Murdering prominent journalists and dissident intellectuals is nothing new in the Middle East.
In fact, the word “assassin” has its root in the 11th century Middle East and is thought to derive from the word “hashishin”, meaning the hashish eaters.
Hashishin, were Persian militant fanatics belonging to Nazari branch of Ismaili Muslims who, in the absence of headphones to listen to music (as was used in Kashoggi’s murder) took hashish to help them carry out their gruesome killings.
Other historical records suggest that the word “assassin” relates to the word “asāsīyūn”, the name the Nazaris’ grand master, Hassan-i Sabbah, gave to his disciples.
Whatever the correct etymology, it remains a fact that the assassination of prominent political dissidents has had a long history in the Middle East and, at times, produced monumental consequences.
In Iran, the assassination of a prominent political dissident, Mirza Reza Kermani, sparked the 1905-1908 Constitutional Revolution- the first democratic movement of its kind in the modern Middle East.
It was in this modern era of revolt and uprising in Iran that the trend in assassination as a state weapon, began to take hold.
The Qajar and Pahlavi dynasties both silenced their opponents by using severe torture and murder.
The victorious Islamic Republic that overthrew the former Shah of Iran wasted no time by murdering members of opposition groups both inside and outside of Iran.
But the bloodiest years of assassinations, in 150 years of Iran’s political history, came in the period between 1980 and 1998.
Towards the end of this period, at least 6, but likely many more, prominent and influential dissident intellectuals were murdered in a short space of time.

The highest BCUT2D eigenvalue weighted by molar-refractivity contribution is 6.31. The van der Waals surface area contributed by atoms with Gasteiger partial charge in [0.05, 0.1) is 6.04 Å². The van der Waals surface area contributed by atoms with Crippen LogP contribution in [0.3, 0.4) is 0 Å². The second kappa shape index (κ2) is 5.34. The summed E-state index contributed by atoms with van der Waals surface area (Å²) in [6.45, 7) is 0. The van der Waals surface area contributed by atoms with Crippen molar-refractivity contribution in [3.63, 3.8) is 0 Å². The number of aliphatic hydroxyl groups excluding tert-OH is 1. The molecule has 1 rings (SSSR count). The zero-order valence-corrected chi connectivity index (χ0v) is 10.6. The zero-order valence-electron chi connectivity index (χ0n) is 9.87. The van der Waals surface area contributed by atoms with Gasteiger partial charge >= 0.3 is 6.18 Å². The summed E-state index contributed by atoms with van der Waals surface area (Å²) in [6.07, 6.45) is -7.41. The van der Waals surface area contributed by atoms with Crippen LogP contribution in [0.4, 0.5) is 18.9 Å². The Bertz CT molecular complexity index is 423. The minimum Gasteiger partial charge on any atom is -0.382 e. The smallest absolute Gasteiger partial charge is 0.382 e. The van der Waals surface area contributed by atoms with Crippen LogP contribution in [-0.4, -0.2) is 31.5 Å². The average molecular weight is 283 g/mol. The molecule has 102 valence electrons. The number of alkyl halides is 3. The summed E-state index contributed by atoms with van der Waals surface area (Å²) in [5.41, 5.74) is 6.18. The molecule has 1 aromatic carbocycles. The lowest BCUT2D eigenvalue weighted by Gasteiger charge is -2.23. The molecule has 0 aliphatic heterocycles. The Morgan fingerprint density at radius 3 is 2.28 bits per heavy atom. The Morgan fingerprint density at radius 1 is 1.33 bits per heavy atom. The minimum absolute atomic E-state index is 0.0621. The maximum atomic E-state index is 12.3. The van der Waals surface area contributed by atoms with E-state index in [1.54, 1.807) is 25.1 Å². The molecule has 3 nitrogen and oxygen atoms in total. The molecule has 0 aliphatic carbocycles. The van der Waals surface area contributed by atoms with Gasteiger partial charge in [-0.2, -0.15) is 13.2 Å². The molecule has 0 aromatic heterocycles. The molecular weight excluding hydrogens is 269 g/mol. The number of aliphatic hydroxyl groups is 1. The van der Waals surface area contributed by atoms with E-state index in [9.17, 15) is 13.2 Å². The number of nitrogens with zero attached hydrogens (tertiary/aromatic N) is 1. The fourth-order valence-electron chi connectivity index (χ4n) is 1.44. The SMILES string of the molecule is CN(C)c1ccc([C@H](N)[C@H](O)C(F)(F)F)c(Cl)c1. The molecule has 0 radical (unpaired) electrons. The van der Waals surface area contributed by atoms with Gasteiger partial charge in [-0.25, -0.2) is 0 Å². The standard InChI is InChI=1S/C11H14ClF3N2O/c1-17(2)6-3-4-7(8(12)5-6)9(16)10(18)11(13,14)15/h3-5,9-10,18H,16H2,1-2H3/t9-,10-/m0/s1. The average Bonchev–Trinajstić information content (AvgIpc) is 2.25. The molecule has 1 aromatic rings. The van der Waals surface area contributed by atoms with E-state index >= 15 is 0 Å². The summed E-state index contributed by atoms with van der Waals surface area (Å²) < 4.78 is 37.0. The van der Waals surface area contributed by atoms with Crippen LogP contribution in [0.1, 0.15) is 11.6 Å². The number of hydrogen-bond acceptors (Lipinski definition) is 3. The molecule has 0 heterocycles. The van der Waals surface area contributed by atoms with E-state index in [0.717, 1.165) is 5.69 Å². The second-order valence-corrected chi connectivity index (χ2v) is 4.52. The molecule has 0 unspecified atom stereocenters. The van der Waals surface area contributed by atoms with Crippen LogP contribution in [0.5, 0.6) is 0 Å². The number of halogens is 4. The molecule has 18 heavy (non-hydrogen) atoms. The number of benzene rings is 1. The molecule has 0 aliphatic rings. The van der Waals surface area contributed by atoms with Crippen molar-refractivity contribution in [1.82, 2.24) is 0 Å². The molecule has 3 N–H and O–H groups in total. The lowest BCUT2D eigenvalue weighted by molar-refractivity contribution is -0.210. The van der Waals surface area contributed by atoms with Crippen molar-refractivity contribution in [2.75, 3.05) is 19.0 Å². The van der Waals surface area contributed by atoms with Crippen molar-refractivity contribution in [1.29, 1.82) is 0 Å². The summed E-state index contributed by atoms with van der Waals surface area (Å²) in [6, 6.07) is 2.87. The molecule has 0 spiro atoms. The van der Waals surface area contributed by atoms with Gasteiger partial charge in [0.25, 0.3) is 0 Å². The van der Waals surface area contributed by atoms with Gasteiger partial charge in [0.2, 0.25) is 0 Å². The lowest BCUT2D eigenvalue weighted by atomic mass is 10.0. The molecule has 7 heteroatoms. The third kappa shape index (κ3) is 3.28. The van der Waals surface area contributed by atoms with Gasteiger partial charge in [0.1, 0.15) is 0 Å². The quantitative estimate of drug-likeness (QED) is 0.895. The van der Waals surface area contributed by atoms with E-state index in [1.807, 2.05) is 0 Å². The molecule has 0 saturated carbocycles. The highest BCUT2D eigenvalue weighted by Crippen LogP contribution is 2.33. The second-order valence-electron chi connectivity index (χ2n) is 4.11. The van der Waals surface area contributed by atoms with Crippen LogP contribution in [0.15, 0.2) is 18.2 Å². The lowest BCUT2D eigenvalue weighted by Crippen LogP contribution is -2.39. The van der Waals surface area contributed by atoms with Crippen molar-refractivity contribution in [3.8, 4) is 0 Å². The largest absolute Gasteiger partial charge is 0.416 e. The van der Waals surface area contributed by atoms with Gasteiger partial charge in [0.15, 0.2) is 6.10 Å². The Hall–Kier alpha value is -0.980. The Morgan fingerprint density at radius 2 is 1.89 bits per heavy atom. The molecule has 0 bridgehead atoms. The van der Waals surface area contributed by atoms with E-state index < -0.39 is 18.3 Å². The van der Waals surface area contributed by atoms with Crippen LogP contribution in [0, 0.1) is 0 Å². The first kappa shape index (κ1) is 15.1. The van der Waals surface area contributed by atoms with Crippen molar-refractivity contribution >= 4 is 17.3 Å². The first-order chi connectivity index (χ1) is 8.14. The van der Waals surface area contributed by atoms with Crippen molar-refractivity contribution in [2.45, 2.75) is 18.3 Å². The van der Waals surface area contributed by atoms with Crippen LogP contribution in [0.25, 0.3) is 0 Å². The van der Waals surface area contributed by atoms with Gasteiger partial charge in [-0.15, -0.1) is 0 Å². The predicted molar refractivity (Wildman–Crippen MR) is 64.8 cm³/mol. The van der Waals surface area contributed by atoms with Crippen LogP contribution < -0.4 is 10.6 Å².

The murders became known as “chain murders”. Later the Iranian intelligence services admitted its involvement and some high-ranking officials were tried and sentenced to long jail sentences but as usually is the case, efforts were made to keep the Supreme Leader Ayatollah Khamenei away from any link to the murders just as efforts are being made now to protect the crown prince Mohammed bin Salman.
Other Middle Eastern countries, notably Iraq under Saddam Hussein, have an even darker history of repression.
A fan of Stalin, the Iraqi dictator was reported to have adopted one of Stalin’s mottos: “If there is a person, there is problem, if is there is no person, there is no problem”.
As the murdered journalist Jamal Khashoggi indicated in one of his last interviews, the crown prince Mohammed bin Salman, might come across as a young leader with modern ideals, but his way of ruling seems to be in the worst tradition of despotic Middle Eastern rulers that have come before him.
In fact, it is the crown prince’s appetite for the continuation of the old order under the veneer of modernity that has made him a close ally of Israel. Benjamin Netanyahu shares the same goal: namely to preserve the status quo.
Jamal Elshayyal, an award-winning journalist for Al-Jazeera, covered the Arab Spring in Egypt, Syria, Libya and Yemen and reported seeing the Palestinian flags being waved next to the national flags everywhere he went: in Cairo, Benghazi, Tripoli, Sana’a, etc.
Mohammed bin Salman, an opponent of Arab Spring, knows full well that the Palestinian liberation will pave the way for democracy and justice in the Middle East by putting an end to the tyrannical rule of the few over the many.
By cozying up to Israel and literally buying the loyalty of Trump, Mohammed bin Salman has been getting away with murder and other atrocious acts, including murdering Yemenis children, kidnapping the Lebanese Prime Minster, and the blockade of Qatar.
And the whole time, the world has looked the other way.
But a robust international response to the gruesome murder of Khashoggi might offer a watershed moment in the dark history of despotism in the Middle East.
Many political dissidents and courageous independent journalists are under siege, not only in the Middle East but also increasingly in supposedly freer counties such as Hungry, Poland, Mexico, Turkey, Brazil, Cambodia and Kenya.
The world owes it to them to conduct a proper and independent investigation of the Khashoggi’s murder. Allowing the Saudi crown prince to investigate his own involvement in the killing of Khashoggi would be absurd.